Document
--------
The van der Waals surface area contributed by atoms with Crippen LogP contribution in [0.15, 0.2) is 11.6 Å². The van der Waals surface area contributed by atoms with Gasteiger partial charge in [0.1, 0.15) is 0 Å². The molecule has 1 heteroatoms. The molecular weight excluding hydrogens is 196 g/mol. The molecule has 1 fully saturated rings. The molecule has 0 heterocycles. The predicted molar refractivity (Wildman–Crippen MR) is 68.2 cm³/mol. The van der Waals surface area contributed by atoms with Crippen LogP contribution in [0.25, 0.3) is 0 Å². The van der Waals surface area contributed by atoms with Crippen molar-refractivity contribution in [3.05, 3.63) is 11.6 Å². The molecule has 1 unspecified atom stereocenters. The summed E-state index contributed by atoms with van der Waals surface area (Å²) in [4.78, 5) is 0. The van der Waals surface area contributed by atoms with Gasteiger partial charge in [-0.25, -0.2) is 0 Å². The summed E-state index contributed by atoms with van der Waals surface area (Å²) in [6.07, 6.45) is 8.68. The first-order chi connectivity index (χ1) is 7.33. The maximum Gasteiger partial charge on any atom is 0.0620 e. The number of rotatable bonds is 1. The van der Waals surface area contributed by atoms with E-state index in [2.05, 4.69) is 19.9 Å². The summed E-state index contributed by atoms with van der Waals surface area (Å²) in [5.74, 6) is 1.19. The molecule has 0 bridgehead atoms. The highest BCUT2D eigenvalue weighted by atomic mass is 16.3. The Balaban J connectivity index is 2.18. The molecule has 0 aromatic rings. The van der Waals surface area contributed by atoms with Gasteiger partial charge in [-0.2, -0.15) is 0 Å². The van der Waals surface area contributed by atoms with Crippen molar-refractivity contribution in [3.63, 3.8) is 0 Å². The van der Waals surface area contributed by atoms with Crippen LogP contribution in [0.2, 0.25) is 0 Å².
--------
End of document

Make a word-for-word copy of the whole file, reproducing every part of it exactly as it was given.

The van der Waals surface area contributed by atoms with Crippen LogP contribution in [0.15, 0.2) is 11.6 Å². The van der Waals surface area contributed by atoms with Gasteiger partial charge in [0.1, 0.15) is 0 Å². The molecule has 1 heteroatoms. The molecular weight excluding hydrogens is 196 g/mol. The molecule has 1 fully saturated rings. The molecule has 0 heterocycles. The predicted molar refractivity (Wildman–Crippen MR) is 68.2 cm³/mol. The van der Waals surface area contributed by atoms with Crippen LogP contribution in [0.25, 0.3) is 0 Å². The van der Waals surface area contributed by atoms with Crippen molar-refractivity contribution in [3.05, 3.63) is 11.6 Å². The molecule has 1 unspecified atom stereocenters. The summed E-state index contributed by atoms with van der Waals surface area (Å²) in [4.78, 5) is 0. The van der Waals surface area contributed by atoms with Gasteiger partial charge in [-0.25, -0.2) is 0 Å². The summed E-state index contributed by atoms with van der Waals surface area (Å²) in [6.07, 6.45) is 8.68. The first-order chi connectivity index (χ1) is 7.33. The maximum Gasteiger partial charge on any atom is 0.0620 e. The number of rotatable bonds is 1. The van der Waals surface area contributed by atoms with E-state index in [2.05, 4.69) is 19.9 Å². The summed E-state index contributed by atoms with van der Waals surface area (Å²) in [5.74, 6) is 1.19. The molecule has 0 bridgehead atoms. The highest BCUT2D eigenvalue weighted by atomic mass is 16.3. The Balaban J connectivity index is 2.18. The molecule has 0 aromatic rings. The van der Waals surface area contributed by atoms with Gasteiger partial charge in [-0.2, -0.15) is 0 Å². The van der Waals surface area contributed by atoms with Crippen molar-refractivity contribution in [3.63, 3.8) is 0 Å². The van der Waals surface area contributed by atoms with Crippen LogP contribution in [0.2, 0.25) is 0 Å².